Houthis accuse Saudi Arabia of 'dumping toxic waste' in Yemeni waters

Houthis accuse Saudi Arabia of 'dumping toxic waste' in Yemeni waters
The Houthi Ministry of Fisheries alleged that Saudi Arabia was discarding nuclear and toxic waste from "foreign companies" in Yemeni territory.
2 min read
11 June, 2023
Houthi officials have warned the Saudi-led coalition of "harming the Yemeni environment" following allegations of nuclear waste dumping [Getty]

Yemen’s Houthi rebels have accused Saudi Arabia of dumping nuclear waste in waters in the south and east of the country, Houthi-affiliated media said on Friday.

The Houthi Minister of Fisheries, Muhammad al-Zubairi accused Riyadh and the internationally-recognised Yemen government of "burying nuclear and toxic waste in Yemen's territory", in comments reported by affiliated Al Masirah TV.

The minister did not specify when and where exactly the alleged waste dumping took place.

The official warned the Saudi-led coalition against harming the marine environment in Yemen by discarding nuclear waste, stressing that the country’s marine safety was "a red line".

Al-Zubairi said that a joint committee consisting of members of the navy, security, coast guard, and the foreign affairs and fishery ministries wa formed to follow up on the issue.

Another official, Muhammad al-Faqih, claimed that the waste dumped by Saudi Arabia belonged to "major foreign companies", Al Masirah said.

The internationally-recognised Yemeni government did not comment or respond to the Houthi’s claims, according to Arabi21.

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On Friday, the Iran-backed Houthis warned against the signing of any agreements that authorise the dumping of toxic waste, stating that such practices "jeopardise Yemen’s environment".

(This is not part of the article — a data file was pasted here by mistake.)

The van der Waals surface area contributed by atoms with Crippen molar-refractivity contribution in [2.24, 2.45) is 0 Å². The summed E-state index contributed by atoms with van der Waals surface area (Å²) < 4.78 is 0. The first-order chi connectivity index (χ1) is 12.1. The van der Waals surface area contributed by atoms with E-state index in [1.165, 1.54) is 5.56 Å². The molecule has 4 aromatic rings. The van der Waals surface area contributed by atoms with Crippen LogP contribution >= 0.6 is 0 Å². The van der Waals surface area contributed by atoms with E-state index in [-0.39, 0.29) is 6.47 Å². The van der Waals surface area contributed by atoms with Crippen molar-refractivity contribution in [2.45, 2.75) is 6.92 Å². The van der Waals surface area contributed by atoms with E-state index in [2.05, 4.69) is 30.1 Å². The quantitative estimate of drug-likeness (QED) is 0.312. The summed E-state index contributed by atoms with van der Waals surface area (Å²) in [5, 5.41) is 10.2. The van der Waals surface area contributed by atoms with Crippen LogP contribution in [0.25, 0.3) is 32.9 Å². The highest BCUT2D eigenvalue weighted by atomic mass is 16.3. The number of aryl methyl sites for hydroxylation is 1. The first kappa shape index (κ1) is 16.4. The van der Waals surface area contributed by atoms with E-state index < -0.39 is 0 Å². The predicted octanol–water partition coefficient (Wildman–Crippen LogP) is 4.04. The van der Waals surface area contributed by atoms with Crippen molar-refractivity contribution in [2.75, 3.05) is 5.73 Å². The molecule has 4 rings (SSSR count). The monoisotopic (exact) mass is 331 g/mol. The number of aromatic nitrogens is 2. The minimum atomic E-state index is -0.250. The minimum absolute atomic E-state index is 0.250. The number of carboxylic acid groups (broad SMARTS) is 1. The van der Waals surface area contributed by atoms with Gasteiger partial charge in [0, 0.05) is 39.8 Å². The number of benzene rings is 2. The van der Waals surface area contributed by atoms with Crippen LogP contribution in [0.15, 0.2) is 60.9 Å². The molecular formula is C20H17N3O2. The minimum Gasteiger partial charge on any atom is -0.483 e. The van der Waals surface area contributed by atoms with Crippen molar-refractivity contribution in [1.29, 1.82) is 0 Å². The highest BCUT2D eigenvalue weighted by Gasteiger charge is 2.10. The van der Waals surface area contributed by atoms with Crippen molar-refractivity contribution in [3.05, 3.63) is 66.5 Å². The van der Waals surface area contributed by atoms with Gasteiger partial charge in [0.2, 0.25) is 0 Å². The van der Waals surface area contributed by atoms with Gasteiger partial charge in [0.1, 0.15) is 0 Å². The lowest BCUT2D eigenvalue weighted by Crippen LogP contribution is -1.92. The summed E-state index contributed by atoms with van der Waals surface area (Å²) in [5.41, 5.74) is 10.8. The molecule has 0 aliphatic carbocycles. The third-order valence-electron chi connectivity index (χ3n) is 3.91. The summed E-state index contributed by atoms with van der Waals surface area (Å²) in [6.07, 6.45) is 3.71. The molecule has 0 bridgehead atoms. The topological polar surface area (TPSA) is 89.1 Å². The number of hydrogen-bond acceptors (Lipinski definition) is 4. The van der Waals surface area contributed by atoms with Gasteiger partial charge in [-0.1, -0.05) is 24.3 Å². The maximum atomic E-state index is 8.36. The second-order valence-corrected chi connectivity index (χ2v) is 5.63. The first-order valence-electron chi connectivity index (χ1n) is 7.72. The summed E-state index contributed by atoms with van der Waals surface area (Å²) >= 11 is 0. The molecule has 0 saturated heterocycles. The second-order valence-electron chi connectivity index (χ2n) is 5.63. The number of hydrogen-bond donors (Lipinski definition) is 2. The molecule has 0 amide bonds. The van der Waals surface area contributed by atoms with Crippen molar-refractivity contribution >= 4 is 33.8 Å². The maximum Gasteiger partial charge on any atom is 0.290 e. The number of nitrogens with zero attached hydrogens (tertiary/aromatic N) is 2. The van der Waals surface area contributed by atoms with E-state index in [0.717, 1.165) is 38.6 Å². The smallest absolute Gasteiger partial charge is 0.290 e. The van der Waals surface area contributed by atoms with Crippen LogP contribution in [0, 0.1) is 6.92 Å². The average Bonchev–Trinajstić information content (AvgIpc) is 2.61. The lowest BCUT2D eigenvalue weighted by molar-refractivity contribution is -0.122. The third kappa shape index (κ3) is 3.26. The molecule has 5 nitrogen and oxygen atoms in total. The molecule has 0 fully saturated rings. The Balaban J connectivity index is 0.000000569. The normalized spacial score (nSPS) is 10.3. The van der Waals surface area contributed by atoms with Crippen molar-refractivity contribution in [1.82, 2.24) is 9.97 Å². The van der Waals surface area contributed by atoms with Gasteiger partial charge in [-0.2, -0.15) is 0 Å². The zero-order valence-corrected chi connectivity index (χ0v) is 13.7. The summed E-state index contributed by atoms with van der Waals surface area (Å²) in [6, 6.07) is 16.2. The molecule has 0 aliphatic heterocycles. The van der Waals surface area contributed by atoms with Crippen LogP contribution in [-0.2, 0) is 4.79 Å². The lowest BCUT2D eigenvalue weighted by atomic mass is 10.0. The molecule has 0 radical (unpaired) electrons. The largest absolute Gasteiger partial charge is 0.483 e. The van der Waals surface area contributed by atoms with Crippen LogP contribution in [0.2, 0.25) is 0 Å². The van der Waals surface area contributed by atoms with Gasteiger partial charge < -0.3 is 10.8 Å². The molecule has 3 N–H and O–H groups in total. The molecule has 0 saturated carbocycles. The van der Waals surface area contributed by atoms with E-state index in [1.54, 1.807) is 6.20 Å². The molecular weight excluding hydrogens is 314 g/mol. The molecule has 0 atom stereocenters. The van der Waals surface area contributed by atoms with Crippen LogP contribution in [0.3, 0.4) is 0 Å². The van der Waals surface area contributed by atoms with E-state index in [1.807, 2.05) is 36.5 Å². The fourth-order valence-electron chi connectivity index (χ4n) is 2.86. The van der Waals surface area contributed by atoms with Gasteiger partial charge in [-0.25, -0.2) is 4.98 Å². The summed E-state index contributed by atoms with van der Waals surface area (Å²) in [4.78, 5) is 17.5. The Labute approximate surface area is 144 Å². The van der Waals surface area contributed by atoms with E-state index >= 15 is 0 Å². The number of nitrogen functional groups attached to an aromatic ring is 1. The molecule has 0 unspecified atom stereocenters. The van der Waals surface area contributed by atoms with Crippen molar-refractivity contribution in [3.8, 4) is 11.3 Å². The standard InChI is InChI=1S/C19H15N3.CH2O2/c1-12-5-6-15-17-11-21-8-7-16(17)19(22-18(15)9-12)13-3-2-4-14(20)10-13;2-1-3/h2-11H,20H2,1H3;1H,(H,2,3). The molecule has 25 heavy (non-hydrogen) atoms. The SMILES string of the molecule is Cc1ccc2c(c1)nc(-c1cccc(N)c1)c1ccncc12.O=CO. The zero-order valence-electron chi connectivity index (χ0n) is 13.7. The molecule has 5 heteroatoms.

The rebels, who have de-facto control of north Yemen, also claimed that high radiation levels were detected on the coasts of Aden, Abyan, Al-Mahra and Hadramout governorates as a result of alleged toxic waste "dumped by foreign companies".

The radiation has allegedly killed thousands of tons of fish and damaged coral reefs in the Red and Arabian Sea.

The ministry of fisheries further said that efforts to turn Yemen into a dump of toxic waste "represent a crime against humanity", and the international community must "take immediate action" to stop it, stressing the need to take urgent measures to protect the environment and the Yemen people from such pollution.

The Iran-backed Houthis and the Saudi-led coalition, which supports the Yemeni government, have been engaged in conflict since 2015 as a result of the rebels seizing the capital Sanaa the year before.

The years-long fighting has resulted in the death of thousands of civilians and one of the world’s biggest humanitarian crises, with both sides being accused of grave abuses by rights groups.